Recession has arrived – ESRI

  • The latest Economic and Social Research Institute (ESRI) quarterly economic commentary issued today says that the economy will experience a recession this year, the first since 1983.  They predict that the economy will contract by 0.4%, that’s after growth of 6.4% in 2006 and 4.5% last year.  They are predicting a modest upturn to 2% growth in GNP for 2009.
  • That’s not good news generally, and particularly for tourism which is a sector very largely dependent on buoyant consumer spending.  And therein lies the problem.  In recent years, growth in domestic trip taking has been very strong (+12% last year) but it is now pretty certain that growth will be substantially less this year and next.
  • The ESRI has revised its forecast for real consumer spending growth to 1% this year and a slightly improved 2% next year.  (The rapid pace of disimprovement is evident from the fact that just 3 months ago the ERSI were predicting consumer spending growth of 3% for this year).
  • How rapidly things have changed is highlighted by the stark reality that the Government’s budget surplus of €5.2 billion in 2006 is expected to reach a deficit level of €7.4 billion in 2009, that’s a €12.6 billion swing in just 3 years.  That deficit will mean we will have to breach the 3% budget deficit imposed by the EU Stability and Growth pact.  Who needs friends in Brussels now?
  • On the positive side however, is that during the good years we were able to reduce our debt as a percentage of GDP to 25.4%, which is very good by international standards.  The project borrowing needs in 2009 will increase that level to over 34%, which while unfortunate, is still manageable.
  • Unemployment is on the move again and predicted to rise to 6% this year (from 4.5% last year) and moving to a higher level of 7.1% in 2009.  That is expected to see a return to something we had written out of our vocabularies, net outward migration, which is predicted to reach 20,000 next year.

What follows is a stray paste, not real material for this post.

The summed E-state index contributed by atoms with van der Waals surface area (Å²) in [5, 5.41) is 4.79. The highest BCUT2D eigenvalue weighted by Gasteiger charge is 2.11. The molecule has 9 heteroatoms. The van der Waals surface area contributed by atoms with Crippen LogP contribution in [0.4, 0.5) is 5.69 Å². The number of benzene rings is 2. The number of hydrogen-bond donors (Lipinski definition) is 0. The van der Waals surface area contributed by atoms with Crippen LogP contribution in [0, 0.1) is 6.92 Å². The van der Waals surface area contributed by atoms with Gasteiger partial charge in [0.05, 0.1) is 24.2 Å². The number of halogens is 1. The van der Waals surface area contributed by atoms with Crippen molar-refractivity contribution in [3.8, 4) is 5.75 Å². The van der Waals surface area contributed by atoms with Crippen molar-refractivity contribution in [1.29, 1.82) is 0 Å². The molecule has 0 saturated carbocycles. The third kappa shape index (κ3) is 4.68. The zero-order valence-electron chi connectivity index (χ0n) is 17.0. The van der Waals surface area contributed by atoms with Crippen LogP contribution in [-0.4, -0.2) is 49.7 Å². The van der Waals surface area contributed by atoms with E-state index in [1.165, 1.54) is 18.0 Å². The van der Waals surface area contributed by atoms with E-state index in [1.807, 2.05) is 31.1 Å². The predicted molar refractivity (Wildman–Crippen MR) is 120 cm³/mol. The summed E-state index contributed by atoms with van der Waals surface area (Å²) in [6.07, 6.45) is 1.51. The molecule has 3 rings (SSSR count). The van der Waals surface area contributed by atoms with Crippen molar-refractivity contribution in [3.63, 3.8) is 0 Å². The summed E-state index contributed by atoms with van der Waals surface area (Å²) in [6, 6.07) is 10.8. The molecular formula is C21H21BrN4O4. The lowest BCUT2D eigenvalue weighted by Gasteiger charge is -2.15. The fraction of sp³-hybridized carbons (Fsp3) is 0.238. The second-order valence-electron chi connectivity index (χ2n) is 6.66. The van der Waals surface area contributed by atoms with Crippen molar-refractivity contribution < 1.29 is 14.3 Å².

• Inflation is expected to fall from a 2007 level of 4.9% to 4.5% this year and 3% next.  That’s still higher than what is desirable, and a consequence is that it’s predicted that ECB interest rates will remain at 4.25% through 2009.  That’s not good either at a time when a reduction in interest rates is just what is needed to encourage investment, but the ECB see inflation as the more evil of the challenges and seem set to fight it by not reducing interest rates.
  • Finally the ESRI see the following end of year exchange rates, something that is very important to travel and tourism.

    ’07 ’08 ’09
    US$ / € 1.43 1.55 1.55
    Stg£ / € 0.70 0.79 0.79

 

 

Not much joy there either then.

  • And we haven’t mentioned the elephant in the room yet, oil.  But perhaps that’s enough bad news for one day.
  • Many of the reasons for the current economic scenario are external, with little enough that can be done to quickly reverse the trends.  However, the Government must remain committed to the National Development Plan, seek a pay freeze in the current pay talks, and proceed with haste on the issues of public service costs and performance.  A little pain now will advance recovery and mean less pain for all later.
  • And people will still travel in great numbers, but the heady growth rates of the past few years are gone, for a little while at least.  But as we have seen in the past there are few sectors so resilient as travel and tourism.  The product is in excellent shape, and with full commitment to the marketing, training and product development strategies in the National Development Plan, we can look forward to renewed growth, having successfully managed our way through this temporary downturn.
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